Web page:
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Lopez v. Grounds

United States District Court, Ninth Circuit

August 16, 2013

TITO ODILON LOPEZ, Petitioner,
v.
RANDY GROUNDS, Warden, Respondent.

ORDER: (1) ADOPTING REPORT AND RECOMMENDATION [Doc. No. 16]; (2) GRANTING MOTION TO DISMISS PETITION FOR WRIT OF HABEAS CORPUS [Doc. No. 10]; and (3) DENYING CERTIFICATE OF APPEALABILITY.

IRMA E. GONZALEZ, District Judge.

This matter is before the Court on the motion of Respondent Randy Grounds ("Respondent") to dismiss petition for writ of habeas corpus [Doc. No. 10, Resp.'s Mot.], made in response to Petitioner Tito Odilon Lopez's ("Lopez") Petition for Writ of Habeas Corpus ("Petition") [Doc. No. 1]. Respondent asserts that the Petition is barred by the one-year statute of limitations. [Doc. No. 10, Resp.'s Mot. at 2.] Magistrate Judge Ruben Brooks issued a Report and Recommendation ("R & R") recommending that the Court dismiss the Petition as untimely. [Doc. No. 16, R & R.] Lopez subsequently filed an Objection to the R & R ("Objection"). [Doc. No. 17, Objection.]

Upon de novo review, the Court concludes Lopez did not file his Petition within the statute of limitations, and is not entitled to statutory or equitable tolling. Accordingly, the Court ADOPTS IN FULL the R & R and GRANTS Respondent's motion to dismiss.

BACKGROUND

The R & R contains an accurate summary of the proceedings in this case, and the Court fully adopts the Magistrate Judge's detailed background. [Doc. No. 16, R & R at 2-5.] In sum, Lopez was sentenced to thirty years, eight months to life following conviction by jury trial in San Diego County Superior Court of the following charges: (1) torture; (2) assault and battery; (3) kidnapping with infliction of permanent paralysis; (4) forcible rape; (5) forcible oral copulation with use of a deadly weapon; (6) assault by means of force likely to produce great bodily injury; (7) assault with a deadly weapon; (8) corporal injury to a spouse/roommate with use of a deadly weapon; (9) corporal injury to a spouse/roommate with infliction of permanent paralysis; (10) making a criminal threat; and (11) false imprisonment with use of a deadly weapon. [Id. at 2-3.]

On February 5, 2008, the California Court of Appeal for the Fourth District, Division One, modified the judgment on direct appeal by striking the false imprisonment charge and attendant enhancements on the ground that this charge was a lesser included offense of the kidnapping count, and otherwise affirmed the conviction. [Id. at 3.] The California Supreme Court denied Lopez's petition for direct review on May 14, 2008. [Id.] Lopez did not file for writ of certiorari with the United States Supreme Court. [Id. at 4.]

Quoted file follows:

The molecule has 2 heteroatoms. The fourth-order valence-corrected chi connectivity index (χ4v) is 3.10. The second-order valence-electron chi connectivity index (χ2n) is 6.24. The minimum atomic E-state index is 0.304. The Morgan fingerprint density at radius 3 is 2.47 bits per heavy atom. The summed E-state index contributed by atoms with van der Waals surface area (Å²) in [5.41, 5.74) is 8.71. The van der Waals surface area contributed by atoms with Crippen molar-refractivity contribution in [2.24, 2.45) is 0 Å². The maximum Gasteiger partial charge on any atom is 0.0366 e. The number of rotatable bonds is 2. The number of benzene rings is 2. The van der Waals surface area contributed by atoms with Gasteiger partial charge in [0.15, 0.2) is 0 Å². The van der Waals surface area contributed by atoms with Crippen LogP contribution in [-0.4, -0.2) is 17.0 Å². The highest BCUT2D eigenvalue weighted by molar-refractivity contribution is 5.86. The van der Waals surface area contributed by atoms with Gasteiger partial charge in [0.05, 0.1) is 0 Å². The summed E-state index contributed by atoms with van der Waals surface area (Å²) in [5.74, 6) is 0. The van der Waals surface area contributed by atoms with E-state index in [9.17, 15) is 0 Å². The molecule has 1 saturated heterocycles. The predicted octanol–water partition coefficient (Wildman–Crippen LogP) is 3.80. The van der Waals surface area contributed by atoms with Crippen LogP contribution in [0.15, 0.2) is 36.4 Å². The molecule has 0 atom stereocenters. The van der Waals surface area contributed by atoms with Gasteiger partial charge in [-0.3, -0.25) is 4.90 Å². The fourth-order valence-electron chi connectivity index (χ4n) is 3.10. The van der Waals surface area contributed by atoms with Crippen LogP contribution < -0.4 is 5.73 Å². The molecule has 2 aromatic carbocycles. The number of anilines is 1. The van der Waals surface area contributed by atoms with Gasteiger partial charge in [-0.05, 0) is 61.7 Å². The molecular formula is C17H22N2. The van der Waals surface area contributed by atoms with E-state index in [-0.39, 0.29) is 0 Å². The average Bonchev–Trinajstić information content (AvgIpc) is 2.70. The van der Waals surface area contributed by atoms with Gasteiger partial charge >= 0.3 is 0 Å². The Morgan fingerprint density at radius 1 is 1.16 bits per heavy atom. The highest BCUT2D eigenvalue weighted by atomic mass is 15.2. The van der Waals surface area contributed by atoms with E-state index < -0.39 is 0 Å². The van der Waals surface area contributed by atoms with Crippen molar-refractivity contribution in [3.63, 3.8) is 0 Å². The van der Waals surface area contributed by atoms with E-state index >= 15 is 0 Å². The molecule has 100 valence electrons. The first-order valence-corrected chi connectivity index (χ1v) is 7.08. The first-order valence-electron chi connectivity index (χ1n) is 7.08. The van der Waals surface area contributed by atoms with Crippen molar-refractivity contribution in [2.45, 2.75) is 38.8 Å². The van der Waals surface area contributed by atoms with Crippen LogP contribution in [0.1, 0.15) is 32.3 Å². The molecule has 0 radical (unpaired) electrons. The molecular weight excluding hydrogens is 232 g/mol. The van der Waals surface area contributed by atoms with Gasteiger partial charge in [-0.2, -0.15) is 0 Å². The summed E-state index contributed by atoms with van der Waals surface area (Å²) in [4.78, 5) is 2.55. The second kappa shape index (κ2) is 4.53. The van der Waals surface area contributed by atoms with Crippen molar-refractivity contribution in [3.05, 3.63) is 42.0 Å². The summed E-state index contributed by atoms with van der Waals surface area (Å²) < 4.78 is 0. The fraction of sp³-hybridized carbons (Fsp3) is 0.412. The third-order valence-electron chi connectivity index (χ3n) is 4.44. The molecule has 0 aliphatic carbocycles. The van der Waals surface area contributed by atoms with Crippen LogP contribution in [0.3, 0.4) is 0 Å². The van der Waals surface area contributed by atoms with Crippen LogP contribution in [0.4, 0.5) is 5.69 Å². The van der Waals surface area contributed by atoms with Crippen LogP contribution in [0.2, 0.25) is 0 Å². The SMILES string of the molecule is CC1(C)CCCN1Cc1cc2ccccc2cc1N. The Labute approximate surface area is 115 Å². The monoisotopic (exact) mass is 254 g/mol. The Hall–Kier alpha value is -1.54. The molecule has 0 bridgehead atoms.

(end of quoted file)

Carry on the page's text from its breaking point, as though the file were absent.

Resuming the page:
Lopez subsequently challenged his conviction collaterally in state court by filing a petition for writ of habeas corpus in the San Diego Superior Court which was denied on June 23, 2009. [Id.] Continuing his state court challenges, Lopez then filed a petition for writ of habeas corpus in the California Court of Appeal which was denied on September 23, 2009. [Id.] Finally, on April 14, 2010, the Supreme Court of California denied Lopez's last petition for writ of habeas corpus filed in state court. [Id. at 4-5.]

On August 5, 2012, Lopez filed the instant Petition for Writ of Habeas Corpus in this Court, [1] which Respondent now moves to dismiss as untimely. [Doc. No. 10, Resp.'s Mot.] On June 6, 2013, Magistrate Judge Brooks issued a R & R recommending that the Court dismiss the Petition as untimely. [Doc. No. 16, R & R.] Lopez subsequently filed an Objection to the R & R in which he argues that the statutory period should be tolled based on his inability to timely file as a result of his lack of English language skills and his low intelligence quotient. [Doc. No. 17, Objection at 1-2.]

LEGAL STANDARD

The duties of the district court in connection with a magistrate judge's R & R are set forth in Rule 72(b) of the Federal Rules of Civil Procedure and 28 U.S.C. § 636(b)(1). The district court "must make a de novo review determination of those portions of the report... to which objection is made, " and "may accept, reject, or modify, in whole or in part, the findings or recommendations made by the magistrate." 28 U.S.C. § 636(b)(1)(C); see also United States v. Raddatz , 447 U.S. 667, 676 (1980); United States v. Remsing , 874 F.2d 614, 617 (9th Cir. 1989).

DISCUSSION

I. Statute of Limitations

The R & R provides the correct legal standard the Court must apply to determine whether Lopez's Petition is time barred. Per the Antiterrorism and Effective Death Penalty Act ("AEDPA"), federal habeas petitions are governed by a one-year period of limitation, which begins to run from the date on which judgment became final by the conclusion of direct review. 28 U.S.C. § 2244(d)(1). Dismissal with prejudice is appropriate for a federal petition ...


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